Exclamative Particle Theory
There were several language foibles between Guo Jian and I in the beginning of our relationship, some of which I have already written about (like in this blog about the “green beans”!) but the “哼” issue seemed to take a ridiculously long time to resolve.
We still laugh about it five years later.
When we first got together, my Chinese listening skills quickly became better than my speaking skills. That’s not just because Guo Jian is a good talker (!) but also because I had been doing my fair share of listening to Mandarin-learning podcasts while in Canada. So, my ears had been getting sharper but I had had very few opportunities to speak the language.
So, in those early days when I returned to China in 2008 to give our relationship a go, I often couldn’t think quickly enough to have a fluent verbal response so, I’d just respond with a simple, “Hhmm.” This was often accompanied by the nodding of my head to convey the fact that I found what was being said of interest. So, in English, it would be short for “Hhmm, interesting!”
Now, in Chinese, there are several sounds that people make as part of conversation that aren’t exactly words, per se, but are known as exclamative particles. They have characters that are each preceded by the mouth radical (that little square to the left) indicating that they’re just sounds more than words meant to communicate mood or the spirit of the sentence.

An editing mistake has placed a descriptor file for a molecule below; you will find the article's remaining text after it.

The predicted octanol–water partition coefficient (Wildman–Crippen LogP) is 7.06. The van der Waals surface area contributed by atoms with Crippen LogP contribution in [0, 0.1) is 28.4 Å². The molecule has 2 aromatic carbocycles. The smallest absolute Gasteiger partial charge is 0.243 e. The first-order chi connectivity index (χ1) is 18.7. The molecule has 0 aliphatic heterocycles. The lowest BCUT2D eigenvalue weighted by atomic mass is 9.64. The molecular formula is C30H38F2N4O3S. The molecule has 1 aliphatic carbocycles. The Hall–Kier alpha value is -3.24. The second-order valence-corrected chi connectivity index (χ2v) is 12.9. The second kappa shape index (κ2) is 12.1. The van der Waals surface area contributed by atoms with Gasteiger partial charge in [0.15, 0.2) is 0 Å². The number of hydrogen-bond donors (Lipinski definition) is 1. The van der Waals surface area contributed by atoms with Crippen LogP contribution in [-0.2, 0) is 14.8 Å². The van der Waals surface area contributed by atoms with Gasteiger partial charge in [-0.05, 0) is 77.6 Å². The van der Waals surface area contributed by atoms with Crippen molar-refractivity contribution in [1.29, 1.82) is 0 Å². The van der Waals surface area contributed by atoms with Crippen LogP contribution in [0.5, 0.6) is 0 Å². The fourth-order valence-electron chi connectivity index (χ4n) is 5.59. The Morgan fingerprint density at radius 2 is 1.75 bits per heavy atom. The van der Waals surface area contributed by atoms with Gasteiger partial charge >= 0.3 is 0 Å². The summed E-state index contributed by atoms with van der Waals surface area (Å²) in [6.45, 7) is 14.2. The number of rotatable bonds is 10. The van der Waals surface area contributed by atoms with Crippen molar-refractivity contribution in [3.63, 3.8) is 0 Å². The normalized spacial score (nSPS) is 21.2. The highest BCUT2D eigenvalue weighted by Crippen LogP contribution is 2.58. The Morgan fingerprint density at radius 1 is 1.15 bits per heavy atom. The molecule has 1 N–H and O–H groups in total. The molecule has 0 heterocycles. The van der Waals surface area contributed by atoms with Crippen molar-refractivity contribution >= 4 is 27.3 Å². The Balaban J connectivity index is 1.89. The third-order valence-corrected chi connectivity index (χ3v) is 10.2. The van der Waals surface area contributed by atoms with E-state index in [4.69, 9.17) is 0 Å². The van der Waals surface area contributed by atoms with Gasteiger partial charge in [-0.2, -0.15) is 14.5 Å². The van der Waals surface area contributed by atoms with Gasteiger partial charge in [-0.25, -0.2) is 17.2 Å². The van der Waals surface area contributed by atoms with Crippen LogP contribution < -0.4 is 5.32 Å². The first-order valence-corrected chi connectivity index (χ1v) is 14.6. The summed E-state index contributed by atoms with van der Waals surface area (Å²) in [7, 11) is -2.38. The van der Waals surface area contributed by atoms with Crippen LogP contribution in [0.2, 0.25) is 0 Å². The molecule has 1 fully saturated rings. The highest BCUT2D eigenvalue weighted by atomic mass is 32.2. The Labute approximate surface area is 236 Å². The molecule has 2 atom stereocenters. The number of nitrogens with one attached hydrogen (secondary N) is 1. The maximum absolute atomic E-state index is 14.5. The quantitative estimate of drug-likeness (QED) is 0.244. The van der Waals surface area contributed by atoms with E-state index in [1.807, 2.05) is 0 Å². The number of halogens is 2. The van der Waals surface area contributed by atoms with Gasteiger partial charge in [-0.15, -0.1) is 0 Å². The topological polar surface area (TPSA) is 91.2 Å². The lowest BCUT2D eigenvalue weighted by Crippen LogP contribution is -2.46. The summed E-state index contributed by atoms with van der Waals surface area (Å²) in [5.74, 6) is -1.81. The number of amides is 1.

We have a few of these in English too, like “Eh” at the end of sentences with implied questions in Canada, or “Oh!” when one is surprised or, “Hhmm,” like the example above for conveying an interest in something.
In English, though, it seems we have fewer of these words, and I believe it’s because we aren’t locked into a tonal language the way Chinese speakers are. Even though mood does get mixed with tone in China, the pitch of a sentence can’t convey all your emotion (the way that English sentences can) without compromising the Chinese tones, which are inherent in meaning. As a result, these extra characters are fairly important.
(More detailed info here)
Some common examples include 吧 (ba) at the end of a sentence when you’re making a gentle suggestion or want to encourage an action like “let’s go” (走吧!), or 呢 (ne) at the end of a sentence when you’re asking or even implying a question, like “and, you?” (你呢?). There are also lots of exclamations at the front of sentences like 哇 (wa) which is the equivalent of the English “wow!” or 嘿 (hei) which is the equivalent to the English “hey!”
So, when it came to our early conversations together, I started to notice that when I just said, “hhmm” to what Guo Jian was saying, he’d wind it up and stop talking. Sometimes he got quiet like his feelings had been hurt. I quickly learned how to say, “No, no, continue, I want to listen!” and he would reluctantly continue, but with a slightly different energy than before and I couldn’t figure out what I had done to make him clam up.
One day, he said angrily, “你哼什么？你不喜欢听我的话吗?” (“What is that ‘hhmm’ all about? Don’t you like listening to what I have to say?”)